I love the quote on the graphic because it harkens back to my favorite philosopher of all time, our good friend Aristotle. Aristotle was a practical man and did not take hard and fast positions on this or that. He backed into any particular situation by applying "the virtues." The Master Key (one of them anyway!) to life according to Aristotle is to apply the virtue of "deliberating well. " Virtuous people are introspective, self-critical, rational, and curious" (O'Toole). He never was hell bent on being a right fighter and telling us lesser brained what is the right thing to pursue. He asserted that the people who cultivated the habit of discernment, mindfullness or awareness would be led to what is right for themselves and this would lead to what is right. He believed that this consistent introspection would cause a person to act virtuously. He did categorize (Aristotle categorized everything) "the good" into socially prized "goods" and those that are "universally praised" goods. However, drilling down further into his philosophy is beyond the scope of this blog post.
Yoga is an art and a science. By getting on the mat each day you're force into contemplation. When you feel lazy and don't want to pry yourself off the couch and into the yoga studio you start to think to about the consequences of not going. A brain battle begins. On the continuum of health (all or nothing) you realize that to do nothing just about insures no immediate trauma. But over the long haul you recognize that the body will atrophy. The asana methodology is one of inquiry of the mind via the grounded stretching and strengthening of the physical body. Yoga is really about integrated training on a grand scale. We practice three actions over and over again: Soften, Flex, and Stretch. "The benefits of increased strength, range of motion, a sense of stable serenity appear because the body, mind, and emotions, are woven into the fabric of our world and our universe" (Clement). We are not separate on an energetic level from all that we see surrounding us.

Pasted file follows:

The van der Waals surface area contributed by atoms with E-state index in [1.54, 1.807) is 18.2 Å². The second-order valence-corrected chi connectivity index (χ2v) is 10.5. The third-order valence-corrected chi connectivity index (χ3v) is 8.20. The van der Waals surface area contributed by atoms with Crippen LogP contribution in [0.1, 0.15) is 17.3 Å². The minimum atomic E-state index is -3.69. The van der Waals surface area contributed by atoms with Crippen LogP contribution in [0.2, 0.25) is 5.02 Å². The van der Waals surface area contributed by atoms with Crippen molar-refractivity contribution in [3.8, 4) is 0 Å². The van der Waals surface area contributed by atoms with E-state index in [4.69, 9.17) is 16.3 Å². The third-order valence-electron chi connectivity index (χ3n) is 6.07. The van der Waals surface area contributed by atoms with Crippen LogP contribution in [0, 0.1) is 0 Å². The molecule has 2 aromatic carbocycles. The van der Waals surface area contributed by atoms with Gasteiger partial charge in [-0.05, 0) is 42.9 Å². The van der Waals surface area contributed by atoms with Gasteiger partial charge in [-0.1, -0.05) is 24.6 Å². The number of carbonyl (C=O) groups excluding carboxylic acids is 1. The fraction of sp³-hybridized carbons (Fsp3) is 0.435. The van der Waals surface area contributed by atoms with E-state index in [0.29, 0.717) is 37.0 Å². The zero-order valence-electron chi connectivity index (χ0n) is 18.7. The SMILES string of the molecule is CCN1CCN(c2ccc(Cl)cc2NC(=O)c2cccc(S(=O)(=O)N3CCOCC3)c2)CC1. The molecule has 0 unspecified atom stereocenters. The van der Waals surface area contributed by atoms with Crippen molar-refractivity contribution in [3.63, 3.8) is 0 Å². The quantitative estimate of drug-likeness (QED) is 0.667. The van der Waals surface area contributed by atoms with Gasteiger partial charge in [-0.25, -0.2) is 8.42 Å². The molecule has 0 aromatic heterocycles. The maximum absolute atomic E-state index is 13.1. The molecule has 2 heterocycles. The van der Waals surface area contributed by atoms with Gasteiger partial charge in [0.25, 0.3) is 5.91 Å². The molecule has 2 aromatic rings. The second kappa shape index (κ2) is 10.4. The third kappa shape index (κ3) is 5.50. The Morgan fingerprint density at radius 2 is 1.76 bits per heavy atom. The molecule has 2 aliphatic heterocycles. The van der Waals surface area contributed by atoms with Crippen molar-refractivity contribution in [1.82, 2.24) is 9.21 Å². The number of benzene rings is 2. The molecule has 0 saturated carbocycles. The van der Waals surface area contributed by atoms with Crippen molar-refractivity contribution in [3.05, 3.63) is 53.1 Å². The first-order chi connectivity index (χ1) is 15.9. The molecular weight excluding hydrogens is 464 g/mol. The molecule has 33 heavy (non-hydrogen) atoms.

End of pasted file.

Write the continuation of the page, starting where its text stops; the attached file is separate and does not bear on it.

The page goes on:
Sometimes to press forward with yoga means you need to back off. Yoga, like life is full of opposites, yin and yang. A beginner will feel all kinds of emotions and physical manifestations or sensations that can be disorienting or unfamiliar. The body has millions of sensors, our brain is the dashboard gauges that interprets the signals from the body as pain or intensity. Misalignment or injury will light up the dashboard gauge as pain. An intense stretch can be misinterpreted as pain, but this feeling may be something that needs to be held or leaned into. How do you understand Pain vs. Intensity? Go back to Aristotle and train toward the virtue of "deliberating well." Practice practice practice. If Aristotle were around today, he'd be pretty stoked on yoga I'm sure of it.